Premiere examines complexity of the mind
by Shirley Lorraine
Fact and fiction are interwoven as The Rubicon Theatre Company presents the West Coast Premiere of Incognito by Nick Payne, a fascinating look at how humans think, act and rationalize actions. While the opportunity to stage the premiere bumped the scheduled offering of Someone Who’ll Watch Over Me out of the line-up, it presents a challenging and thought-provoking piece. This proves true for both the actors and the audience.
Rubicon regular Joseph Fuqua, Betsy Zajko, Mark Jacobson and Claire Adams skillfully embody 21 characters as they fashion three stories, two based in fact, to show how complex the human brain can be. Presented on a stage bare save for four chairs, the actors glide from role to role effortlessly. The heightened pace challenges the audience to keep up with the rapid changes in both characters and story lines.
At the base of the piece is a telling of Thomas Stoltz Harvey (Joseph Fuqua), a pathologist who autopsied and then stole Albert Einstein’s brain. His obsession with the possibility of tapping the source of Einstein’s genius was never fully realized, creating a life path riddled with confusion and self-doubt which also slowly shreds the fabric of his marriage to Eloise (Betsy Zajko).
Woven into this is a glimpse into the tortured mind of Henry Maison (Mark Jacobson) whose brain is compromised severely after lobotomy surgery to attempt to cure his epilepsy. He suffers extremely short-term memory loss resulting in repetitive bolts of awareness that quickly dwindle to nothing. His wife (Claire Adams) tries in vain to help him regain some of his memory by encouraging him to play the piano. He has forgotten he knew how to play.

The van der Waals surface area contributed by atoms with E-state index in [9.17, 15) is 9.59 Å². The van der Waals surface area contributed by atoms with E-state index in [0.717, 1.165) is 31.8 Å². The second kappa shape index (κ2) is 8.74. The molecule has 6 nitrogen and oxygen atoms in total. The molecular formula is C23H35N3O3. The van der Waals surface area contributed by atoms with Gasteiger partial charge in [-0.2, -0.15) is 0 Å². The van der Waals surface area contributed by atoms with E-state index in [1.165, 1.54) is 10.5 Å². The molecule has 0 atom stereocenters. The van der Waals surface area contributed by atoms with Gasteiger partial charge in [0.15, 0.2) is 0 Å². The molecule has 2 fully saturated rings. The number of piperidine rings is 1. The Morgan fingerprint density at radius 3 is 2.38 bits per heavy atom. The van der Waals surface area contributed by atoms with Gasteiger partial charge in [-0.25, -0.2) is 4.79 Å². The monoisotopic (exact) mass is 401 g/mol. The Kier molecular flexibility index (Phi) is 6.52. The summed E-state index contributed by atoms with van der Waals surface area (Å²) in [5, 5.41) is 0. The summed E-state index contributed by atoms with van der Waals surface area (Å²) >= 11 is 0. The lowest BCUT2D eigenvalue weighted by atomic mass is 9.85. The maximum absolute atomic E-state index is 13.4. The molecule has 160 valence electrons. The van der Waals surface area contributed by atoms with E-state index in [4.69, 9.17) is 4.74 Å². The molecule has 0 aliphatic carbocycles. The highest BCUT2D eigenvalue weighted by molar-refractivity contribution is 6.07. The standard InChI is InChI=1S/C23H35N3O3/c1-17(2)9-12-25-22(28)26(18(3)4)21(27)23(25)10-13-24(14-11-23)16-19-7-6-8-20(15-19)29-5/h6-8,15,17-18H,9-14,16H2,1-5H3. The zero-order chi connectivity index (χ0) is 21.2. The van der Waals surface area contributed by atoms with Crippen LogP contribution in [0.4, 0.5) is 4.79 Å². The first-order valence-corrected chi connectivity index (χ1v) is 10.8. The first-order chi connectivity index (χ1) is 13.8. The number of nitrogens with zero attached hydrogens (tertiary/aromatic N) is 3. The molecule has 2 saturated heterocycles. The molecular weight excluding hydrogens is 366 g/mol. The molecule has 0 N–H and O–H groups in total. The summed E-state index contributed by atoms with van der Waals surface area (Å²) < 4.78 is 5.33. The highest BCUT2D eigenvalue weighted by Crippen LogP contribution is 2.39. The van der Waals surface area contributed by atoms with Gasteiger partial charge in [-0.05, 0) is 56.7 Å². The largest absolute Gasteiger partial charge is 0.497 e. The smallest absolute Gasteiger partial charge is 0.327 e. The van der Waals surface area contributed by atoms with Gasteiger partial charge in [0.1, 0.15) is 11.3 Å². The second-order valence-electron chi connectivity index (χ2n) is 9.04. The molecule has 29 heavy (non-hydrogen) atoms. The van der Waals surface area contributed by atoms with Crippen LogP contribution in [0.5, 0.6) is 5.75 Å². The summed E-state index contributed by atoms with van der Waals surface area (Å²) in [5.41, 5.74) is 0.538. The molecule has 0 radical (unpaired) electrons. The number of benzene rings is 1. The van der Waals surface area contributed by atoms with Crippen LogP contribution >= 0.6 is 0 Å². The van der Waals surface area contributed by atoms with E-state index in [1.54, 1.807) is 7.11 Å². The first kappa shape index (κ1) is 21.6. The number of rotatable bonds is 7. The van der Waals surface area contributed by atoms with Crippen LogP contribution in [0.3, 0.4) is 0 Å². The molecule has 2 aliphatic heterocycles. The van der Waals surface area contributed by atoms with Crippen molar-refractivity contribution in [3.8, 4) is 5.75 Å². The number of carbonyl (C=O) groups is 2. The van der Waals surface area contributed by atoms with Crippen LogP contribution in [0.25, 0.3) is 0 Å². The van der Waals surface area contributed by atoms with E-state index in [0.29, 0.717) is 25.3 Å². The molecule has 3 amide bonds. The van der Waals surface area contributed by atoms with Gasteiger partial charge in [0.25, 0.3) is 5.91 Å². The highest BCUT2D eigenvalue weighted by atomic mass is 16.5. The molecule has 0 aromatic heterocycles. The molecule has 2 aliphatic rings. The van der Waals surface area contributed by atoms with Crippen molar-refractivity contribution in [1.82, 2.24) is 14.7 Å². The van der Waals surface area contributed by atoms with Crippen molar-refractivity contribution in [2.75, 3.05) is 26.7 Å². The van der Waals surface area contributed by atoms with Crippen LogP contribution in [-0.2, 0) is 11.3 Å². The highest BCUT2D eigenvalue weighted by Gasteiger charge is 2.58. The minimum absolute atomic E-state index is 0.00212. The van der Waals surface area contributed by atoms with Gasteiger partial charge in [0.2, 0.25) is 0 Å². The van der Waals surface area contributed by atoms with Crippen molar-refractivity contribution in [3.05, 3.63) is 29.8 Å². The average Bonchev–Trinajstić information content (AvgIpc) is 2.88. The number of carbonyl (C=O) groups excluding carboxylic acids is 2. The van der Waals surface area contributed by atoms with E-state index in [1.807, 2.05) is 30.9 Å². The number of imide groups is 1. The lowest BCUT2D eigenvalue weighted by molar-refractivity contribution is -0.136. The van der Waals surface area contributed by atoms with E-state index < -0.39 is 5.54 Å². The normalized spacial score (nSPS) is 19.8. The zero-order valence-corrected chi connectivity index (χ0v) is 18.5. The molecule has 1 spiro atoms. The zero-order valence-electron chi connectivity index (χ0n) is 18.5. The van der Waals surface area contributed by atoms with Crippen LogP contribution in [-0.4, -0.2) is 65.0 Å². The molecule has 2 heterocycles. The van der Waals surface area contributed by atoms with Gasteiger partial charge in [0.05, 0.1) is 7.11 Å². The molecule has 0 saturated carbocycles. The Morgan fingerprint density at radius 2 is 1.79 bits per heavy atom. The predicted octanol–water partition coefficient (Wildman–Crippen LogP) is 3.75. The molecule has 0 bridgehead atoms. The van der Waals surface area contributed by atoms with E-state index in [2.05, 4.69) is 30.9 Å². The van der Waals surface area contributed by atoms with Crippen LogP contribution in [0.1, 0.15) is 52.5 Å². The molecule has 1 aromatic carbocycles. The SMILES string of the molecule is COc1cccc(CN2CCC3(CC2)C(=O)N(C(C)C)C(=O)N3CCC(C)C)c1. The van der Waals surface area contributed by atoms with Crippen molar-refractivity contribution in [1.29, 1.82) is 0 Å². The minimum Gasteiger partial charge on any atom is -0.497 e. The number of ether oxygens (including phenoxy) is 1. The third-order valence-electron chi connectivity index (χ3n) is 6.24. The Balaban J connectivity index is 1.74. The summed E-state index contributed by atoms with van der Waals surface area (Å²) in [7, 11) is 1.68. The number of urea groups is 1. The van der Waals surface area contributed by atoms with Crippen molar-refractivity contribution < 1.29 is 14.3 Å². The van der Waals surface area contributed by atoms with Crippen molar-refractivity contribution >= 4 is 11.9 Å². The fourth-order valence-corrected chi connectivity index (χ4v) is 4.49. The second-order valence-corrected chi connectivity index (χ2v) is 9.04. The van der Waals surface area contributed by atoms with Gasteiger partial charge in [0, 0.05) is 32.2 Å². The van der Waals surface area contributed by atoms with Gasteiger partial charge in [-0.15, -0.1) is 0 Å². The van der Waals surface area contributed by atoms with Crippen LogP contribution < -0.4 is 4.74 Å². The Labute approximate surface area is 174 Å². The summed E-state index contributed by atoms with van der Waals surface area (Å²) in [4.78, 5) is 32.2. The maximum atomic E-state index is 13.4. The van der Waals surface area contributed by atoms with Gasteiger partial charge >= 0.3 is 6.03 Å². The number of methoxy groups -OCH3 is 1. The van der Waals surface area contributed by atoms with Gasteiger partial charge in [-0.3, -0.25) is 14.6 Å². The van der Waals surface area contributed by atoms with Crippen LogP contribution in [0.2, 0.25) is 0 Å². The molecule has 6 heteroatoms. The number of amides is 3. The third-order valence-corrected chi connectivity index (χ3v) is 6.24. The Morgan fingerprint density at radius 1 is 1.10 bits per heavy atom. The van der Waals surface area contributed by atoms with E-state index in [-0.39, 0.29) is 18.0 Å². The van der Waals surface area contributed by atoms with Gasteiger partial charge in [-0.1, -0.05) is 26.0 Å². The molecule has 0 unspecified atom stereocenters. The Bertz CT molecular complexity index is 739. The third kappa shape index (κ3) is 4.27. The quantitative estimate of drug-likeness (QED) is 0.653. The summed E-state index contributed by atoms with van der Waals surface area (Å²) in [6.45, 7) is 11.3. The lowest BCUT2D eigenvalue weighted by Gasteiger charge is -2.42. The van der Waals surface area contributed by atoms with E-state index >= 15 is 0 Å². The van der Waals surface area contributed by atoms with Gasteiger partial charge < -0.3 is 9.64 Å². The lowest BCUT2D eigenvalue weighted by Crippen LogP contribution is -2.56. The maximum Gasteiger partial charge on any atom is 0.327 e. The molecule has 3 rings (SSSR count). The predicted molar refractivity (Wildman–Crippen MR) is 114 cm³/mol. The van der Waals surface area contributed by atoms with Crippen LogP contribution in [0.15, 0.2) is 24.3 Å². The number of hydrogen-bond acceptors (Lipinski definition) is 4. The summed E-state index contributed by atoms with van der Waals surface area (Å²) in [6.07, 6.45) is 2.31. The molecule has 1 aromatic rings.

A third story introduces us to Martha Murphy (Betsy Zajko), a British clinical neuropsychopathologist who struggles to find her place in the big picture that is humanity. She presents with conflicts over her identity and her purpose in life. Of the three, her story is the least clear in intent. To me, anyway.
The four actors handle the frequent character switches incredibly well, giving each distinct and identifiable differences. For me, however, the story lines moved so quickly I had trouble keeping up with the myriad ideas and questions being posed in each. The amount of insight required was overwhelming. Fortunately, the program outlines the premise which makes the action a bit easier to follow.
An extremely nice touch to the otherwise bare set is a row of wooden sticks fashioned into mobiles hanging from the ceiling reminiscent of DNA helixes, emphasizing, at least subliminally, how our DNA shapes our futures. To add to the meaning of the second story, they were made from a dismantled non-functioning piano, illustrating that the music of our lives continues to play regardless of our choices.
Incognito is well suited to those who embrace mental challenges.
Incognito plays Wednesdays to Sundays through October 1 at the Rubicon Theatre Company, 1006 E. Main St. (corner of Main and Laurel Streets). Matinees: 2 p.m. Wednesdays, Saturdays and Sundays. Evening performances at 8 p.m., except 7 p.m. on Wednesdays, which features a post-show talk back with the cast. Tickets: $30-$55. The box office is open 7 days a week. There is 24-hour ticketing and seat selection online at www.rubicontheatre.org. 667-2900.